Thursday, March 31, 2011

Stumbling Upon the Vinyl Archive. 1. Kids

Yesterday I had to clear out part of our attic to make space for an inspection of the timbers in our roof, which appear to be moving... While raking through its dusty corners I came across a long-forgotten collection of vinyl albums - which I have spent the last couple of evenings looking through and playing. I wasn't surprised to find some of the things I had bought as a teenager (this CD thing will never catch on, I'll buy another LP), but I hadn't remembered that some things from my childhood were in there too!
For me Ringo Starr was never the real voice of Thomas The Tank Engine and Friends, in fact Thomas wasn't even the band's front-man when I was a kid, they were just "The Railway Stories" - and they were read by Johnny Morris. Johnny Morris is probably best remembered for his BBC kids TV series, Animal Magic in which he voiced spoken parts for the animals, with his gentle unique voice, and whimsical wit.

His readings of the Railway Stories were lovely and he brought the characters alive - pompous officials, Imperious Express Engines, wicked trucks - all part of these wonderful stories. When Morris was the story-teller the pictures were better than the subsequent TV series. One of my friends told me recently that he had met Johnny Morris - and that he was as charming and friendly off-camera as he appeared on it. The Railway Stories are things which will always remind me of my two Grandfathers though. Both called "Grandpa", we distinguished between them as "Grandpa-shed" and "Grandpa-piano". Both were very creative; one, making useful things in his shed, the other at his piano, with his Mozart and Scarlatti. Amongst my earliest memories are Grandpa-piano reading Railway Stories to me at his house in Sunbury; and I can remember listening to this Johnny Morris album with Grandpa-shed - who liked copying the character voices too.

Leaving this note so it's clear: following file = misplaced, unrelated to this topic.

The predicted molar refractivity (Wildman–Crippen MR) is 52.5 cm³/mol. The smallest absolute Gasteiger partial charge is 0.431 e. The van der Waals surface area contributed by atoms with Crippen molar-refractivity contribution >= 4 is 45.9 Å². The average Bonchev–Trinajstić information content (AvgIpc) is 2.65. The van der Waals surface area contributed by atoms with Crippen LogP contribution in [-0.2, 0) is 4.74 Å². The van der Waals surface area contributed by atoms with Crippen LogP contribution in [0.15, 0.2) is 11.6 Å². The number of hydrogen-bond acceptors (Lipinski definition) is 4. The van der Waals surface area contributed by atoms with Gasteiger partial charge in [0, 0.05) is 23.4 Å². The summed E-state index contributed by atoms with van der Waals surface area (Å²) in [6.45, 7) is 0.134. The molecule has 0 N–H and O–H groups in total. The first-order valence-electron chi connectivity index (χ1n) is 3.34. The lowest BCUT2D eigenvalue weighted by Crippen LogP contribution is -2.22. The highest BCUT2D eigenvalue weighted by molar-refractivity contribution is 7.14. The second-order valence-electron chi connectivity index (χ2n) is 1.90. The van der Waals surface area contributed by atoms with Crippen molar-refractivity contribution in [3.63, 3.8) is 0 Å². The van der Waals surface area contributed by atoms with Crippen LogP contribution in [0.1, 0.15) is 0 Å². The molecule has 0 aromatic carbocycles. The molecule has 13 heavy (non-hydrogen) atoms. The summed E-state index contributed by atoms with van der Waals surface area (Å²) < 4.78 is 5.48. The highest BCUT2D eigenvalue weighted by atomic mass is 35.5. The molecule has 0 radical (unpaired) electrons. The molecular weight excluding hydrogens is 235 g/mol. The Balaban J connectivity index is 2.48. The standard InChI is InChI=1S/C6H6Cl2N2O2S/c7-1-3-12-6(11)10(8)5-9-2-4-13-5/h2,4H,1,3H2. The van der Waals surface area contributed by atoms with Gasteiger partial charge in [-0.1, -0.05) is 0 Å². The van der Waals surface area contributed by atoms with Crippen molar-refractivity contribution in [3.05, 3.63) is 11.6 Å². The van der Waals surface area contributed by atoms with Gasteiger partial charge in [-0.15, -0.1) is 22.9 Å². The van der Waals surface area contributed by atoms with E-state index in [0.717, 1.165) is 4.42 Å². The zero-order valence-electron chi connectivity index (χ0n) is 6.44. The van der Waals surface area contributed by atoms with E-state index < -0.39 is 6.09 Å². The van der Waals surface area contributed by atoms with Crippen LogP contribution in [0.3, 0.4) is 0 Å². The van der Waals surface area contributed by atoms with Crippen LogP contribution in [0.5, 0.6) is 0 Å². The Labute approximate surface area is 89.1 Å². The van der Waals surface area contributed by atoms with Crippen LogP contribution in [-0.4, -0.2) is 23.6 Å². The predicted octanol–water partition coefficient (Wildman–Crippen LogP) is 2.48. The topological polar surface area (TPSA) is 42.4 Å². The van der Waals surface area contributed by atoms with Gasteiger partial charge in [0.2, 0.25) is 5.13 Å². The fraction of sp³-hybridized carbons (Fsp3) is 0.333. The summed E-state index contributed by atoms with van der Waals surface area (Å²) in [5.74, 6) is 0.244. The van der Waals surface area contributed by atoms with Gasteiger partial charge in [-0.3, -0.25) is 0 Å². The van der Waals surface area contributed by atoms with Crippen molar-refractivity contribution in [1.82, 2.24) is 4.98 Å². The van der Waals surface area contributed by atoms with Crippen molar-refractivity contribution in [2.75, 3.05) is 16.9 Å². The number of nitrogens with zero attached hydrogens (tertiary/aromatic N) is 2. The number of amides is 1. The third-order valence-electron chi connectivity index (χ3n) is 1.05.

Next out of the archive were two albums of songs from Play-School, which was the BBC's flagship Under-5s programme during the 1970s. Brian Cant, Johnny Ball, Toni Archer, Derek Griffiths, Lionel Morton, Chloe Ashcroft, Don Spencer and all the others sang songs which were in turn educational and hilarious, told nursery rhymes, and produced this album which when I was about five I could sing along with word-perfectly. Pulling these albums out of their sleeves yesterday was a bizarre experience!
Of course, I was delighted that I could still remember a few of the songs, with the words! Better still my five-year old daughter was in the room - and it was fun watching her responding to the songs with the pure enjoyment that I had got from them back in the middle-ages. I had wondered if they would 'work' today, or whether in the world of ipods and Nintendo's, they would seem hopelessly quaint. Happily she danced and laughed and was thoroughly absorbed by my little nostalgia-fest. Now of course, I can't get the songs out of head... This isn't too bad when the song in question is a uniformly wonderful as Derek Griffiths' Spider Song. However if you catch me singing, "wouldn't it be funny if the moon were made of cheese - and everybody had to wear balloons around their knees?", be kind!